Embrace Your Attention Issues: Terese Ramin Interview

 

The bar. Again.

I met Terese Ramin at my first writers’ conference. Chicago-North RWA Spring Fling 2012 to be exact. I was loitering at the bar waiting to register. I noticed Terese’s conference badge, and struck up a conversation. She was presenting at the conference. We spent
most of the evening laughing, talking, and getting to know each other over
fries and good beer.

Terese is gracious,
encouraging, and supportive. She is also has ADD/ADHD, and is a successful novelist, and editor. She very kindly agreed to do an interview for this blog.  I have enjoyed Terese’s books.   This is the link to Terese’s Amazon page.   Her biography follows the interview.

1. When were
you diagnosed with ADD/ADHD?

 Terese: **I
was officially diagnosed with ADD in 1996 when I took my son for diagnosis at
his high school’s request. I took the test with him to be supportive.
2.
Was there a specific event that caused you to seek a diagnosis?
Terese:**My
son’s high school requested that he be tested (and put on medication).
3.
Do you think having a diagnosis helped?
Terese: **Yes,
it helped *me* realize what had always held me back / been “wrong” with me, and
why there were “bad conduct” marks on my school records. Girls didn’t have
ADD/ADHD when I was in grade school.
4.
Have you faced any discrimination because of your diagnosis?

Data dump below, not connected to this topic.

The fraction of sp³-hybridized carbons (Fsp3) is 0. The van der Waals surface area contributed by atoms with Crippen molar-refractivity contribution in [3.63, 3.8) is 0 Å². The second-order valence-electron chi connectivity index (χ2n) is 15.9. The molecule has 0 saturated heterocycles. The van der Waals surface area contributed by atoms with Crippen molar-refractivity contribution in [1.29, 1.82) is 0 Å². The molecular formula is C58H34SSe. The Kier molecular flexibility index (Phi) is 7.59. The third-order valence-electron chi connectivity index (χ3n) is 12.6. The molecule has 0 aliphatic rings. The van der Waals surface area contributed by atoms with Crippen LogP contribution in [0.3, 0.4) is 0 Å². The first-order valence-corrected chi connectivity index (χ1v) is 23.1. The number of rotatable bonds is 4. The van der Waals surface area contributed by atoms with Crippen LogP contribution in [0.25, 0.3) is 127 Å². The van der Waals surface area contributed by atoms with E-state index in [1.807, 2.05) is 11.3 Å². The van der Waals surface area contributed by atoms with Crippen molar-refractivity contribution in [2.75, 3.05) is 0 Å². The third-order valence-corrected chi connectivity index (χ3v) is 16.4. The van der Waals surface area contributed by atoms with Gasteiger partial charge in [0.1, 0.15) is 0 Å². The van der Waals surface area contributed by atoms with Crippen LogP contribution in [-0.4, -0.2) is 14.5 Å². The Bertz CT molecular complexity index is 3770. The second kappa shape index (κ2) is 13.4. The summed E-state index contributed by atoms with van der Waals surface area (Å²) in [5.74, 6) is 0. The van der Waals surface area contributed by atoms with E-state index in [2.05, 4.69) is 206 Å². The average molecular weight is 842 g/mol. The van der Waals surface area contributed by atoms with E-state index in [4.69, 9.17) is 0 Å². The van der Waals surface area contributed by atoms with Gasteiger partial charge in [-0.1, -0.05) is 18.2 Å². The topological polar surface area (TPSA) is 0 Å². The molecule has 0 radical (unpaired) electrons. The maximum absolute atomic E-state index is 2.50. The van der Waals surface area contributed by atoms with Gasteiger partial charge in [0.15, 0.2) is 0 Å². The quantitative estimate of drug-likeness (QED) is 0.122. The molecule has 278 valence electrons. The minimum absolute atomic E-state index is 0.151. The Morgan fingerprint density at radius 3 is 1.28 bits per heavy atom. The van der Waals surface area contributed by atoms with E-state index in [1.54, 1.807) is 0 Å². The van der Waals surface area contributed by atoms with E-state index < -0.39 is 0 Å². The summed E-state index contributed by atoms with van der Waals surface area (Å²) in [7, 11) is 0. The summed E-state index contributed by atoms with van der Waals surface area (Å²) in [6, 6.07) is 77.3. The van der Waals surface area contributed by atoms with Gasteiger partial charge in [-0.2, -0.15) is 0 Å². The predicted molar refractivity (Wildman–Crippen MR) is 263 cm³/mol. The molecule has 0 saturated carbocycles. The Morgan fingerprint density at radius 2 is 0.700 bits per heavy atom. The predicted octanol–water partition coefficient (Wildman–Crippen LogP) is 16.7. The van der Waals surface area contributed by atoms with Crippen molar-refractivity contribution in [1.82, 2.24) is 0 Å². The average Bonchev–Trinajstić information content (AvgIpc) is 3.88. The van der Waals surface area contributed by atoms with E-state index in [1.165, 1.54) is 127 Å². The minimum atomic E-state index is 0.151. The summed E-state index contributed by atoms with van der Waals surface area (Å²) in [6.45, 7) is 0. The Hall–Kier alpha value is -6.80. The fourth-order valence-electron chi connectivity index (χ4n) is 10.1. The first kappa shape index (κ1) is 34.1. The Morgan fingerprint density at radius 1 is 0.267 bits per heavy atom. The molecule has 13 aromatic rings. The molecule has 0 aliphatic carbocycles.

Terese: **No.
As an adult, the only people who know about my ADD/ADHD are those I choose to
tell. And since being ADD/ADHD affects my entire life, I let people know. My
son, on the other hand, didn’t want people to know, didn’t want to take meds,
etc., because it would have labeled him in high school as “one of those kids”
who got called out of class to take a prescription medication. We worked with
his ADD/ADHD in other ways and, boy, am I glad! He’s very successful as a
teacher now.
5.
How did you organize/ focus yourself to write books?
Terese: **When
was first diagnosed, I saw a therapist who gave me suggestions to help keep me
focused – creating a CD that looped with the question “Are you on task?” played
at 5 and 10 minutes  intervals.
I
also used a CD called High Focus that essentially
plays white noise. It was highly effective, especially played softly. I also
used guided meditation and a couple of “In the Zone” CDs that are used to help
athletes maintain focus while they work out.
6.
What is the biggest challenge for you when writing a novel?
Terese: **Oh
man. <G> For writing a novel, I need to get to the place in the book
where I can go into hyper-focus. Hyper-focus is something I’m good at – as long
as I’m being stimulated by what I do, or as long as what I’m doing is a
relatively simple, repetitive task (I’m a great editor due to hyper-focus, and
I’m pretty good at detail work – as long my brain doesn’t decide the details
are boring.) Boredom is my biggest problem.
Another
thing that works is for me to be able to get up and wander around doing simple,
non-thinking tasks as I write – taking care of the laundry, loading the
dishwasher, dusting, etc. Those are things I hate to do, but when I do them
during the process of working on a novel, I don’t have to come out of the
“zone” or the story to do them. Doing
simple tasks allows me to daydream the next line, paragraph, or scene, and
return to the computer able to write a few more pages.
7.
Are you an Outliner or Pantser?
Terese: **HA!